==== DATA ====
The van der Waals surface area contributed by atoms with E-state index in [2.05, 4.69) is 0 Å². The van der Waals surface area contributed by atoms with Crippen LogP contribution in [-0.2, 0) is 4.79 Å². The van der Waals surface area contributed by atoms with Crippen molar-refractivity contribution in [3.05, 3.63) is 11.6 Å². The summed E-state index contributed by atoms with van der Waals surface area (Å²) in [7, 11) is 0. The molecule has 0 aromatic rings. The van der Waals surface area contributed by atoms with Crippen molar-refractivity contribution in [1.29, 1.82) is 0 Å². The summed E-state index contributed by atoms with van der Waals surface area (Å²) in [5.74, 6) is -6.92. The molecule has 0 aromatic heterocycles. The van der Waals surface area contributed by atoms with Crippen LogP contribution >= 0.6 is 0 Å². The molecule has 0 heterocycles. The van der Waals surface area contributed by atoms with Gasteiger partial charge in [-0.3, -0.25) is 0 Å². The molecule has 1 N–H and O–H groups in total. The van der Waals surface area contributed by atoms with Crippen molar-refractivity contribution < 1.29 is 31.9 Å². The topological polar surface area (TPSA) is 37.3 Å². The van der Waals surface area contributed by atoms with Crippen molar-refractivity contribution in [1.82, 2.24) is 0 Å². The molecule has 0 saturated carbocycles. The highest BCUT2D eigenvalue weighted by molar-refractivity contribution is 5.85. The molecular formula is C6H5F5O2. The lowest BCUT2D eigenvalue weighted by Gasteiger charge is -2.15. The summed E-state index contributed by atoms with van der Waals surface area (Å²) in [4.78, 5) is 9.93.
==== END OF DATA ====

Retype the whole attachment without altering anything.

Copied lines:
The van der Waals surface area contributed by atoms with E-state index in [2.05, 4.69) is 0 Å². The van der Waals surface area contributed by atoms with Crippen LogP contribution in [-0.2, 0) is 4.79 Å². The van der Waals surface area contributed by atoms with Crippen molar-refractivity contribution in [3.05, 3.63) is 11.6 Å². The summed E-state index contributed by atoms with van der Waals surface area (Å²) in [7, 11) is 0. The molecule has 0 aromatic rings. The van der Waals surface area contributed by atoms with Crippen molar-refractivity contribution in [1.29, 1.82) is 0 Å². The summed E-state index contributed by atoms with van der Waals surface area (Å²) in [5.74, 6) is -6.92. The molecule has 0 aromatic heterocycles. The van der Waals surface area contributed by atoms with Crippen LogP contribution >= 0.6 is 0 Å². The molecule has 0 heterocycles. The van der Waals surface area contributed by atoms with Gasteiger partial charge in [-0.3, -0.25) is 0 Å². The molecule has 1 N–H and O–H groups in total. The van der Waals surface area contributed by atoms with Crippen molar-refractivity contribution < 1.29 is 31.9 Å². The topological polar surface area (TPSA) is 37.3 Å². The van der Waals surface area contributed by atoms with Crippen molar-refractivity contribution in [1.82, 2.24) is 0 Å². The molecule has 0 saturated carbocycles. The highest BCUT2D eigenvalue weighted by molar-refractivity contribution is 5.85. The molecular formula is C6H5F5O2. The lowest BCUT2D eigenvalue weighted by Gasteiger charge is -2.15. The summed E-state index contributed by atoms with van der Waals surface area (Å²) in [4.78, 5) is 9.93.